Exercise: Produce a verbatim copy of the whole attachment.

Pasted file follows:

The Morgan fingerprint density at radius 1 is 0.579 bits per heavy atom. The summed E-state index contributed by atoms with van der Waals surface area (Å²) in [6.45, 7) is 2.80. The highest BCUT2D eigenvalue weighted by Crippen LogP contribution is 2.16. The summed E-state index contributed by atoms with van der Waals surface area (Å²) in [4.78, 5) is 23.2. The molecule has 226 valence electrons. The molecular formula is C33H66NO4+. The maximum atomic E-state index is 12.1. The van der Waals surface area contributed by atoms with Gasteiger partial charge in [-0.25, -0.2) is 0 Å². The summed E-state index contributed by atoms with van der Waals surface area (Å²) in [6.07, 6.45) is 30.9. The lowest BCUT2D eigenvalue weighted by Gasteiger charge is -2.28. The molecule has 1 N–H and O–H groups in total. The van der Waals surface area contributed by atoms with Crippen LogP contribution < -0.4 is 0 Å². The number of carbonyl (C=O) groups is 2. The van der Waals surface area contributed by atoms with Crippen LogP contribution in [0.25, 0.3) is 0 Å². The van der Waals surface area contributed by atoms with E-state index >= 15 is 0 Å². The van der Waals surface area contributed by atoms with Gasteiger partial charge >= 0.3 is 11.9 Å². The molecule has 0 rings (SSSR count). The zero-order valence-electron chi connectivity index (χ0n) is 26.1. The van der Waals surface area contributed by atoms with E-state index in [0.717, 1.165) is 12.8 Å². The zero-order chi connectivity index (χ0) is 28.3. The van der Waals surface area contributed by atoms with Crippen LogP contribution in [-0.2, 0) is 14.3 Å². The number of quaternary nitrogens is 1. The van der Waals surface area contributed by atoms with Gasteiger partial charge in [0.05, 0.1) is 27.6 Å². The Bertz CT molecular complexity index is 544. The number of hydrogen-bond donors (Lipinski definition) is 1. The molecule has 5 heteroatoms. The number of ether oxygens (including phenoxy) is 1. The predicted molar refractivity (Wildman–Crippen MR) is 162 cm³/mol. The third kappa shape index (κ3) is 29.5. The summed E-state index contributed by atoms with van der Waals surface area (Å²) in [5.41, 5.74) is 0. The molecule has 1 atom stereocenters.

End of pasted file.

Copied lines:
The Morgan fingerprint density at radius 1 is 0.579 bits per heavy atom. The summed E-state index contributed by atoms with van der Waals surface area (Å²) in [6.45, 7) is 2.80. The highest BCUT2D eigenvalue weighted by Crippen LogP contribution is 2.16. The summed E-state index contributed by atoms with van der Waals surface area (Å²) in [4.78, 5) is 23.2. The molecule has 226 valence electrons. The molecular formula is C33H66NO4+. The maximum atomic E-state index is 12.1. The van der Waals surface area contributed by atoms with Gasteiger partial charge in [-0.25, -0.2) is 0 Å². The summed E-state index contributed by atoms with van der Waals surface area (Å²) in [6.07, 6.45) is 30.9. The lowest BCUT2D eigenvalue weighted by Gasteiger charge is -2.28. The molecule has 1 N–H and O–H groups in total. The van der Waals surface area contributed by atoms with Crippen LogP contribution < -0.4 is 0 Å². The number of carbonyl (C=O) groups is 2. The van der Waals surface area contributed by atoms with Crippen LogP contribution in [0.25, 0.3) is 0 Å². The van der Waals surface area contributed by atoms with E-state index >= 15 is 0 Å². The van der Waals surface area contributed by atoms with Gasteiger partial charge >= 0.3 is 11.9 Å². The molecule has 0 rings (SSSR count). The zero-order valence-electron chi connectivity index (χ0n) is 26.1. The van der Waals surface area contributed by atoms with E-state index in [0.717, 1.165) is 12.8 Å². The zero-order chi connectivity index (χ0) is 28.3. The van der Waals surface area contributed by atoms with Crippen LogP contribution in [-0.2, 0) is 14.3 Å². The number of quaternary nitrogens is 1. The van der Waals surface area contributed by atoms with Gasteiger partial charge in [0.05, 0.1) is 27.6 Å². The Bertz CT molecular complexity index is 544. The number of hydrogen-bond donors (Lipinski definition) is 1. The molecule has 5 heteroatoms. The number of ether oxygens (including phenoxy) is 1. The predicted molar refractivity (Wildman–Crippen MR) is 162 cm³/mol. The third kappa shape index (κ3) is 29.5. The summed E-state index contributed by atoms with van der Waals surface area (Å²) in [5.41, 5.74) is 0. The molecule has 1 atom stereocenters.